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Chapter 17 Magnetism.

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Presentation on theme: "Chapter 17 Magnetism."— Presentation transcript:

1 Chapter 17 Magnetism

2 Magnetic? magnetism – the properties and interactions between magnets
based on the alignment of particles in a substance magnetic – the ability of an object to make forces on magnets and other magnetic objects three types: permanent magnet temporary magnet electromagnet

3 What is Magnetism? The earliest magnets were found naturally in the mineral magnetite which is abundant the rock-type lodestone. These magnets were used by the ancient peoples as compasses to guide sailing vessels.

4 Permanent Magnets material that keeps its magnetic properties
ex: your normal understanding of a magnet – fridge magnets, bar magnets…etc.

5 Temporary Magnets material which acts like a permanent magnet when inside of a strong magnetic field but lose their magnetism outside of it paperclips, nails, other soft iron items…etc. used in motors

6 Motors device which changes electrical energy into mechanical energy
we use permanent magnets and electromagnets to make electric motors and generators generators turn mechanical energy to electrical energy these work by changing the direction of the electric current

7 Electromagnets helix of wire tightly wrapped around an iron core – acts like a magnet when current is applied to it strength of the magnet varies with the current [more current, more magnetized]

8 Magnetism …[review] is based on the alignment of particles in a substance. all atoms have moving electrical charges [electrons] these moving electrons cause a magnetic field this causes the Faraday Effect Faraday Effect Clip

9 Magnets The magnetic field lines around horseshoe and disk magnets are closest together and strongest at the magnet’s poles. Unlike poles of magnets attract each other Like poles of magnets repel.

10 Magnetic Fields are stronger nearer to the top of magnet
create North [pull north] & South [pull south] poles a pole is where the force of the magnet is the strongest each pole is attracted to the other [hence the swirls of field from N to S or from S to N]

11 Magnets The earth is like a giant magnet!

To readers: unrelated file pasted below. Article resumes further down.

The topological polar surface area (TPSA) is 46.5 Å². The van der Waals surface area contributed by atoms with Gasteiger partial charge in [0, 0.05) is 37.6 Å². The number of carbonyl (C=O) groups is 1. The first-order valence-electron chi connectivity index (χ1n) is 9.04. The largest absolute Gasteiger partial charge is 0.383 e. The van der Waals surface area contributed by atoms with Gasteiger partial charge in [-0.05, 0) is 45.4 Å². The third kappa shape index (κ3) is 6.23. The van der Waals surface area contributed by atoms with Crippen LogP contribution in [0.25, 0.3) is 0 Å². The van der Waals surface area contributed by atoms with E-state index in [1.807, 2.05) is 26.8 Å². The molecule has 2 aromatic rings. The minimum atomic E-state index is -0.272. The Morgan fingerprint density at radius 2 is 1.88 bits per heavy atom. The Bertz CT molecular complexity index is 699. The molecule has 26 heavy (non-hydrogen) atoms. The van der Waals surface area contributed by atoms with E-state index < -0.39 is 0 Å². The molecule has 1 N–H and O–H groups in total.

The nickel iron core of the earth gives the earth a magnetic field much like a bar magnet.

12 Magnetism atoms in an object behave like tiny magnets
In an area of an object where all of the particles have a similar magnetic field is called a domain the particles of most objects are not aligned

13 Magnetism …[the particles of most object are not aligned]
aligning particles will cause an overall magnetic field the force of a magnet depends on the alignment of its particles

14 Another magnet can cause the alignment of an object’s electrons
Magnetism Another magnet can cause the alignment of an object’s electrons

15 Magnetic Fields

16 What are magnetic domains?
Magnetic substances like iron, cobalt, and nickel are composed of small areas where the groups of atoms are aligned like the poles of a magnet. These regions are called domains. All of the domains of a magnetic substance tend to align themselves in the same direction when placed in a magnetic field. These domains are typically composed of billions of atoms.

17 Electricity and Magnetism – how are they related?
When an electric current passes through a wire a magnetic field is formed. The direction of the current depends on the directions of the current in the wire, to a position of lower potential energy.

18 What is a galvanometer? A galvanometer is an electromagnet that interacts with a permanent magnet. The stronger the electric current passing through the electromagnet, the more it interacts with the permanent magnet. The greater the current passing through the wires, the stronger the galvanometer interacts with the permanent magnet.

19 We have seen how electricity can produce a magnetic field, but a magnetic field can also produce electricity! How? What is electromagnetic induction? Moving a loop of wire through a magnetic field produces an electric current. This is electromagnetic induction. A generator- used to convert mechanical energy into electrical energy by electromagnetic induction.

20 What are electric motors?
Simplest Electric Motor Clip

21 How does an electric motor work?
Go to the next slide 

22 Simple as that!!


24 Direct current versus alternating current –
AC vs DC : What’s the difference? Direct current is electrical current which comes from a battery which supplies a constant flow of electricity in one direction. Alternating current is electrical current which comes from a generator. As the electromagnet is rotated in the permanent magnet the direction of the current alternates once for every revolution. Go to this website and click the button for DC then for AC to visually see the difference between the two. You can see that the DC source is a battery – current flows in one direction. The AC source is the generator and the current alternates once for each revolution.

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